Theater for All

By Eaton, Kristen | Stage Directions, March 2005 | Go to article overview

Theater for All


Eaton, Kristen, Stage Directions


At this New England institution, theater training is an all-embracing experience.

"Everybody wants to be a star," says Jeff Modereger, chair of the University of Vermont's department of theater. But even though students often enter Modereger's program as actors, many are drawn to the technical side of theater. "They finally find a niche where they're not only good, but it's something they've not even thought about," he says.

UVM's theater department provides intensive preprofessional training, while encouraging students to explore the breadth of subjects available through a liberal arts curriculum, both interdepartmentally and theatrically.

After students are accepted into the theater department, the faculty watches closely to determine their strengths, then helps each student build on them. The department faculty includes a resident scenic designer, costume designer, lighting designer, a dramaturge and two resident directors, resulting in a 16:1 student-teacher ratio. Tuition for the program is $4,544 for in-state students and $11,364 for out-of-staters.

The school's nearly 50 majors, along with an equal number of minors, essentially allows theater majors to design their own curriculum. About half a dozen UVM non-theater majors concentrate in theater, and other majors also benefit from the school's theater program. Art majors, for example, often take costume or scenic design classes to supplement their craft. A class titled Introduction to Theatre is specifically designed for non-departmental students. However, it often produces converts, since about five students from the class declare themselves as theater majors each semester.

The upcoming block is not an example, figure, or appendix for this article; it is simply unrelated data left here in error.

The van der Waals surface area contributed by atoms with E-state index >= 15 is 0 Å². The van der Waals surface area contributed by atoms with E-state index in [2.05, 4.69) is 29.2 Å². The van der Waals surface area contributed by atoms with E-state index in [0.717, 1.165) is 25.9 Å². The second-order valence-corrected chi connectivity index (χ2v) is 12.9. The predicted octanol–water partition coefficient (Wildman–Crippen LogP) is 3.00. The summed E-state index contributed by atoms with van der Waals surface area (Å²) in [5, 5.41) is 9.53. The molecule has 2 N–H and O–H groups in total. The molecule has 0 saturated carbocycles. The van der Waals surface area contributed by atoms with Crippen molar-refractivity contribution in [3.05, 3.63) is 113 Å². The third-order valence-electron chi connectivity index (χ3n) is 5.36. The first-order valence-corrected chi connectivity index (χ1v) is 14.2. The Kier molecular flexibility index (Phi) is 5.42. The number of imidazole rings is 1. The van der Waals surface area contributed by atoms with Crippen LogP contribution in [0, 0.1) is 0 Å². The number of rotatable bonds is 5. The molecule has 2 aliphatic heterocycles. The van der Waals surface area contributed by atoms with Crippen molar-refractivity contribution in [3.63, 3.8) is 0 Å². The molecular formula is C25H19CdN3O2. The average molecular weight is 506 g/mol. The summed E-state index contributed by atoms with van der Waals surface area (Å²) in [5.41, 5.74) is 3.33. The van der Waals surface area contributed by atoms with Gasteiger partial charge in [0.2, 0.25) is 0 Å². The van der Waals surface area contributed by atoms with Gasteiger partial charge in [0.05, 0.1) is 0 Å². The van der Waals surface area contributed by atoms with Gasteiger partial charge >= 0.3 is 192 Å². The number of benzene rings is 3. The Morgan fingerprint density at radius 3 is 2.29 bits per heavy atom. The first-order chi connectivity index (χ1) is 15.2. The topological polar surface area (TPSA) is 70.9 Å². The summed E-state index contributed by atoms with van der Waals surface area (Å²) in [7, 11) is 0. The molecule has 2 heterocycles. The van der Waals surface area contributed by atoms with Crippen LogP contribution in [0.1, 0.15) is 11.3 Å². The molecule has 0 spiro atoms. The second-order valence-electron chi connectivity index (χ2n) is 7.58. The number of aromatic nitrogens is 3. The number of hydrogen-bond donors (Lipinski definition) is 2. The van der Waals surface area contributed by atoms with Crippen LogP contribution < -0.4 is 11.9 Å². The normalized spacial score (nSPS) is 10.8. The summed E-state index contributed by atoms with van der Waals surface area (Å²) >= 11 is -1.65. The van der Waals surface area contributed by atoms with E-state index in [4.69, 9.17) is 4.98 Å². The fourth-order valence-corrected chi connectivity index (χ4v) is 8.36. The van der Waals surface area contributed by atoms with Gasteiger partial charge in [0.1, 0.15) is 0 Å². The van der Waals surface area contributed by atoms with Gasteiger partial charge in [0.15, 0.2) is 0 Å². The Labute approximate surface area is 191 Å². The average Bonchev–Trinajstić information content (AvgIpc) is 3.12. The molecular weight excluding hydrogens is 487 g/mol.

UVM's theater department encourages students to try new fields and test their own abilities within the realm of theater. "I think it's important to allow them to experiment, spread their wings and fly," Modereger says. "And one of the policies we have-maybe not a spoken policy but definitely one that is understood-is that our job is not to do all the work for them, but allow them the opportunity to succeed and the right to fail, and make sure they understand how to evaluate the many levels of success."

A theater major at UVM can choose among three tracks: performance, history and criticism, or design/production. "The idea of our program is, you don't have to be good at everything, but you have to be able to communicate with everybody," Modereger says.

Likewise, the theater department is egalitarian regarding its awards and scholarships. Of four awards presented each year, one is targeted toward a theatrical scholar, another toward a performer and a third toward a particularly "well-rounded" student. Finally, the William M. Schenk Award for Technical Excellence recognizes an outstanding student in an area of design or production. Named after a former professor and resident lighting designer, it comes with a financial bonus of about $500.

Theater majors here are expected to learn through hands-on participation. Modereger says, "All of the fundamentals of scenery, costumes and lighting classes are directly associated with the production." UVM puts on three major productions each year, plus a holiday show. This year's offerings include Jean Anouilh's Antigone, Neil Simon's Rumors and Shakespeare's A Midsummer Night's Dream. …

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